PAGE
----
“They have a smile on their face, they’re talking about new relationships, rafting trips they’ve gone on with friends, a new job that they have,” said Racette. “It’s so rewarding to see how it just completely changes their life.”

How The Clinic Works

Potential patients can refer themselves to the Jackson Hole Ketamine Clinic, but the clinic will need confirmation from a medical provider of a mental health diagnosis. Because both Racette and Raboin are nurse anesthetists, they cannot make a mental health diagnosis.

A medical screening is also conducted to determine if ketamine will work for the patient. Some patients may have health conditions in which ketamine may be harmful rather than helpful, said Racette.

If ketamine is determined to be beneficial, patients will go through six 40-minute infusions over a two to three week period. During that time, said Racette, the only side effects are feelings of nausea or motion sickness. Some patients have reported feeling lethargic for the rest of the day following the infusion, but recover by the next day.

“After that time, patients come back on an as needed basis,” said Racette. “The majority of our patients come back for one infusion every three to five months but we also have patients that don’t have to come back for nine months or longer.”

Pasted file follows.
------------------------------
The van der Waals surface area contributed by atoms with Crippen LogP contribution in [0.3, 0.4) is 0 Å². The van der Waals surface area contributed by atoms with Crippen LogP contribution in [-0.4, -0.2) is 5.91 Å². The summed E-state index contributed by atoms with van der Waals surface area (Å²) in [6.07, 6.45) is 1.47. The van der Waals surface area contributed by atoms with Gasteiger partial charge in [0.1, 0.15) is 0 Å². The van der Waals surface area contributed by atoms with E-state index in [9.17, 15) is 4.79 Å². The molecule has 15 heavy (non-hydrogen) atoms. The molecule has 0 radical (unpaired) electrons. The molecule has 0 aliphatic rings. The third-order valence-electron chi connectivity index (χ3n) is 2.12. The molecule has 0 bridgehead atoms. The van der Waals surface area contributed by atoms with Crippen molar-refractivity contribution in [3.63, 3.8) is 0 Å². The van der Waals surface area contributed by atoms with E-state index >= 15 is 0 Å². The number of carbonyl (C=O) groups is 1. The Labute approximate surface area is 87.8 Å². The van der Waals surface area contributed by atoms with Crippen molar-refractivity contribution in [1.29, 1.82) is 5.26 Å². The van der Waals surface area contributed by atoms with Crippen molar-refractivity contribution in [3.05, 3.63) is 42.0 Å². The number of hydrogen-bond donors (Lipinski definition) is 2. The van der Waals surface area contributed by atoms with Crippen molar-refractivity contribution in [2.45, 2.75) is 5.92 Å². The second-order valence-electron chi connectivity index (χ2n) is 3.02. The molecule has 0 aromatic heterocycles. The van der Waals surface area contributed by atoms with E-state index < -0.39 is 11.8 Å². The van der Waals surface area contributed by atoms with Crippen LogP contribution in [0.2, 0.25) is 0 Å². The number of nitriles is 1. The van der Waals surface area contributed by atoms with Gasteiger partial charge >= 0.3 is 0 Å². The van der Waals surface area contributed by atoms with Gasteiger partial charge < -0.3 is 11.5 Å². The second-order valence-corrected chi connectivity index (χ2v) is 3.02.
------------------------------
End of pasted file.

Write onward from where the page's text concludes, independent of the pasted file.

The cost for infusions are out-of-pocket, said Racette. Insurance companies don’t yet cover ketamine treatments. While the clinic has been able to create a detailed invoice for patients to submit to their insurance provider for reimbursement with some success, she said it is dependent on the provider.

An Integrated Approach

While it is not required, Racette said the Jackson Hole Ketamine Clinic “highly recommends” patients are under the care of a therapist while undergoing their infusions.

“Those are our patients that have been most successful with the treatment,” said Racette. “When it’s an integration of eating well, exercising, doing talk therapy and having the ketamine infusion.”

There is one business in Torrington which also does ketamine infusions, but the treatment is one of multiple offerings from Wyoming Wellness Center. The clinic in Jackson is the only ketamine clinic in the state.

Though a search can bring up listings of other ketamine clinics in Wyoming—such as Lyman, Casper, Cheyenne, Gillette and Laramie—no physical addresses or phone numbers are provided. In the case of Clinic Ketamine of Lyman, potential patients would have to go to Texas for infusions.